We leaned forwards to survey the structure that had been placed on our table. It was a three-tiered cake stand but the delicacies on the plates were not the traditional teatime treats of finger sandwiches, scones and sponge cakes. Instead, there were wasabi cream cheese wonton tarts and miniature BBQ pork buns, tropical fruit rice puddings and wakame seaweed sandwiches…
“Bloody hell…” muttered Cassie, eyeing the food with trepidation. She pointed to a squat little square with a lurid green jelly coating and a blob of foam on top. “What the hell is that?”
I checked the menu. “Um… I think that’s the lime and kale delice with wheatgerm curd, matcha sponge and pea shoot foam.”
Cassie made a face. “Is it edible? Sounds like something you’d plant in the garden.”
There was silence as we both began cautiously sampling the range of treats. Everything looked fancy and expensive, but once in the mouth, each tasted surprisingly bland and similar, with no particular flavour or texture standing out. Still, we worked our way diligently through the various tiers, until we reached the square “scones” at the bottom.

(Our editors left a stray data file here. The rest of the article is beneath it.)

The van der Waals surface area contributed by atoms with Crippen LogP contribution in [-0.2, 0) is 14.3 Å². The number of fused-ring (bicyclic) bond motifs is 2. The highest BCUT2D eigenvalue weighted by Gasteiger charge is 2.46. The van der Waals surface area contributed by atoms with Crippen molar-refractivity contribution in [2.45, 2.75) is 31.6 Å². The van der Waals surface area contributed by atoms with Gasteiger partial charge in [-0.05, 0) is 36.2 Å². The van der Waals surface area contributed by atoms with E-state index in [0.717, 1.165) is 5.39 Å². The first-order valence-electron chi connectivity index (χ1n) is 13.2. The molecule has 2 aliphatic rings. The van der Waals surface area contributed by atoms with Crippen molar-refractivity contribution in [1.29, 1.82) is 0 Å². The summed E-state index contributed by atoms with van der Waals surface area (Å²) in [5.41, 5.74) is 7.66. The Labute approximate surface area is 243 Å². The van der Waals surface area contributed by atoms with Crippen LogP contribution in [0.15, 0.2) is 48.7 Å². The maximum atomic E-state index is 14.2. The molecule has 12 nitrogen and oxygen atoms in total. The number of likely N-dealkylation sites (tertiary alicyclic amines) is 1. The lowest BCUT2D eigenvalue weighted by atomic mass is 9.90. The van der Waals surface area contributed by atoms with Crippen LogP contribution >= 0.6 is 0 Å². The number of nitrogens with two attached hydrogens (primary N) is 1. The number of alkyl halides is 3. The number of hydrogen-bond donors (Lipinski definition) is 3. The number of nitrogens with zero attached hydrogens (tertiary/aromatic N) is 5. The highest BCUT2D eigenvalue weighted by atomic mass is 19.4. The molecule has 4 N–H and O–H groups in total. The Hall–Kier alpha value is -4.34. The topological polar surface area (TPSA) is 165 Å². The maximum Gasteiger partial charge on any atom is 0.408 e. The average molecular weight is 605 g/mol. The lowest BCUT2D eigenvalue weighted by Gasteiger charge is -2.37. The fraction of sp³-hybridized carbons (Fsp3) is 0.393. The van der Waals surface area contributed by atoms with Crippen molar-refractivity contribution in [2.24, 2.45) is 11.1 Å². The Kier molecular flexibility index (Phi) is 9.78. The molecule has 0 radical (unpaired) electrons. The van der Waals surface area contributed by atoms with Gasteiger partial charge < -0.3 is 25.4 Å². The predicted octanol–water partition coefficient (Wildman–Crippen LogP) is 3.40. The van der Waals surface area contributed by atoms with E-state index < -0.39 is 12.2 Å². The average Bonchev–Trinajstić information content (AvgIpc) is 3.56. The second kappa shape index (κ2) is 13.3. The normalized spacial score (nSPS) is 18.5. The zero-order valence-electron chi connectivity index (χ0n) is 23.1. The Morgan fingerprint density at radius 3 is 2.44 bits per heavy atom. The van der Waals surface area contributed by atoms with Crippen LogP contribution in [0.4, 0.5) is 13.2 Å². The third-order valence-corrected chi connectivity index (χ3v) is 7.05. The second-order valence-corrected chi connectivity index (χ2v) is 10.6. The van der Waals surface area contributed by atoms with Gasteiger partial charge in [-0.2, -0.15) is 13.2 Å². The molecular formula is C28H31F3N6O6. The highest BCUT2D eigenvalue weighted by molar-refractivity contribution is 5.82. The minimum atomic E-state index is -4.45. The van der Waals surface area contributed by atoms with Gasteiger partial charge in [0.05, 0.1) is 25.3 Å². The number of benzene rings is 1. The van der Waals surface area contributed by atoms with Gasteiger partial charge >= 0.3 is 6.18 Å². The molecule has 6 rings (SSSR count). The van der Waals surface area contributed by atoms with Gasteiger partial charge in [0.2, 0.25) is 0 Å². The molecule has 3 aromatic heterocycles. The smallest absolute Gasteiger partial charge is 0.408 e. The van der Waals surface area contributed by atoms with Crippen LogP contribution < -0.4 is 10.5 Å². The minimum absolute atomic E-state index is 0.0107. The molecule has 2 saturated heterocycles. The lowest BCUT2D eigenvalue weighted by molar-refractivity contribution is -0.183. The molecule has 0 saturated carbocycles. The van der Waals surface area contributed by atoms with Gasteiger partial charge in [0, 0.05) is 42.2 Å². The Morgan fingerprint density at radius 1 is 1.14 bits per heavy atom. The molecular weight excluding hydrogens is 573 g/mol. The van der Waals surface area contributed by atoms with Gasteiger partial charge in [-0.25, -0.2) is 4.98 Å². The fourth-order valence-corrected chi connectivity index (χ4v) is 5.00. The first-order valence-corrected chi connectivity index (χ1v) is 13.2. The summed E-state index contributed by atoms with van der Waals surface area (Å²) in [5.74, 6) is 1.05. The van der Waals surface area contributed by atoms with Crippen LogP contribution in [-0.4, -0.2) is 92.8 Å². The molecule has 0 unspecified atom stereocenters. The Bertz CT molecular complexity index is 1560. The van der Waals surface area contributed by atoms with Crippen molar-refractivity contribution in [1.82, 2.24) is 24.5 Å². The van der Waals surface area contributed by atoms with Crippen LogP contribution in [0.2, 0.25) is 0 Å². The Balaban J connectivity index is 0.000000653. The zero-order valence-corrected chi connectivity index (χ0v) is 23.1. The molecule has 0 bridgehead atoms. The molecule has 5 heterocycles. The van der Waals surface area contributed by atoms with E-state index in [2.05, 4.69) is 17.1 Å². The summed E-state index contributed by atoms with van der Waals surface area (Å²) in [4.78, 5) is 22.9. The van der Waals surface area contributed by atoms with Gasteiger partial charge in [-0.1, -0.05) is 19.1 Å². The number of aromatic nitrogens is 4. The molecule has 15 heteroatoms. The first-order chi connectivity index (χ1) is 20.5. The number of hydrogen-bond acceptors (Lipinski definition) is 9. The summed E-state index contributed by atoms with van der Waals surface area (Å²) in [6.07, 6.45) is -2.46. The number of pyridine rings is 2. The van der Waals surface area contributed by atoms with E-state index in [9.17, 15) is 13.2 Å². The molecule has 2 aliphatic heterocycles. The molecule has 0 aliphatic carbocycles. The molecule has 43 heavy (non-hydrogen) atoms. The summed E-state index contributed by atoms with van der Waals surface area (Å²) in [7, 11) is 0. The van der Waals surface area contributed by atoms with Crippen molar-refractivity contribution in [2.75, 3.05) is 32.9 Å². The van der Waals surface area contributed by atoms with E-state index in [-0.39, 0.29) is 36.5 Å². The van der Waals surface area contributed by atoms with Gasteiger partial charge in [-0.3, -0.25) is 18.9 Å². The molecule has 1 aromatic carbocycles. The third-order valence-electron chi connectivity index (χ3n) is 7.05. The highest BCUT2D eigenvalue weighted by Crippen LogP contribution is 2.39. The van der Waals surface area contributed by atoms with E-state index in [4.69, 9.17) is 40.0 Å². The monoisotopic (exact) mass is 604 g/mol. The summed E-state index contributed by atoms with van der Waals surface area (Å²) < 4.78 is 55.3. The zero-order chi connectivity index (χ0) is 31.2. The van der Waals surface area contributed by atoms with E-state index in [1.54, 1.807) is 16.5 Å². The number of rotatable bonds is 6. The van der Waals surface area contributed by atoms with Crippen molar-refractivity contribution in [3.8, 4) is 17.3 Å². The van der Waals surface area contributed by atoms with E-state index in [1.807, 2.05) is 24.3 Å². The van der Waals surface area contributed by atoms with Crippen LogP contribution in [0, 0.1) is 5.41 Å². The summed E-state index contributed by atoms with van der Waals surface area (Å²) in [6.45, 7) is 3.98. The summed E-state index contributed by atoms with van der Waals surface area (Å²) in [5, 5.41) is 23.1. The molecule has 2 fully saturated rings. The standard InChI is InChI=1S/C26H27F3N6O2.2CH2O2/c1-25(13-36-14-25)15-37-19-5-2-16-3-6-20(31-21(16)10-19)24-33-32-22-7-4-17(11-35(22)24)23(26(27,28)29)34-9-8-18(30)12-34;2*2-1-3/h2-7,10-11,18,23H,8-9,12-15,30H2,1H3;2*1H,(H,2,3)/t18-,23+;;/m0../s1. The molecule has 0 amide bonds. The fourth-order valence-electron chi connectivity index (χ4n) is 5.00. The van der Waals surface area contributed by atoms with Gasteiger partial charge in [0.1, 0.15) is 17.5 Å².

“Ugh…” said Cassie, putting hers down after one bite. “I don’t know what that is but it’s not a scone.” She leaned back with an expression of disgust. “Honestly, Gemma, this is all just a load of pretentious tosh—that’s all it is! Style over substance.”
I glanced around the packed dining room. “Well, it seems to be working.” I sighed. “Maybe we’re behind the times, Cass. Maybe this is what people want now and simple home-baking and traditional teas just aren’t good enough anymore.”
“Bollocks!” said Cassie scowling. “I don’t believe that. Come on, I’ve had enough of this place.”
We paid and stood up to leave. But just as we were nearing the exit, Cassie let out a cry of indignation and pointed to a table by the wall. “I don’t believe it!”
I turned and saw four little old ladies with white helmet hair, sensible orthotic shoes and lavender handbags huddled around a table. The Old Biddies! A sense of betrayal washed over me. I would have slunk away but Cassie grabbed my arm and dragged me over to their table. The four old ladies looked up as we approached and gave a guilty start.
“Gemma!” cried Mabel Cooke. As the bossiest and most opinionated member of the Old Biddies, Mabel was renowned for her thick-skinned sangfroid in the face of any awkward predicament. For once, though, she was looking uncomfortable and slightly at loss for words. “Er… fancy seeing you here, dear.”
“What are you doing here?” demanded Cassie.
The Old Biddies exchanged slightly shamefaced looks, then Mabel said: “We came back from holiday yesterday, and we did mean to come to your tearoom this morning, dear, but then Glenda found the flyer in her letterbox—”
“What flyer?” Cassie asked.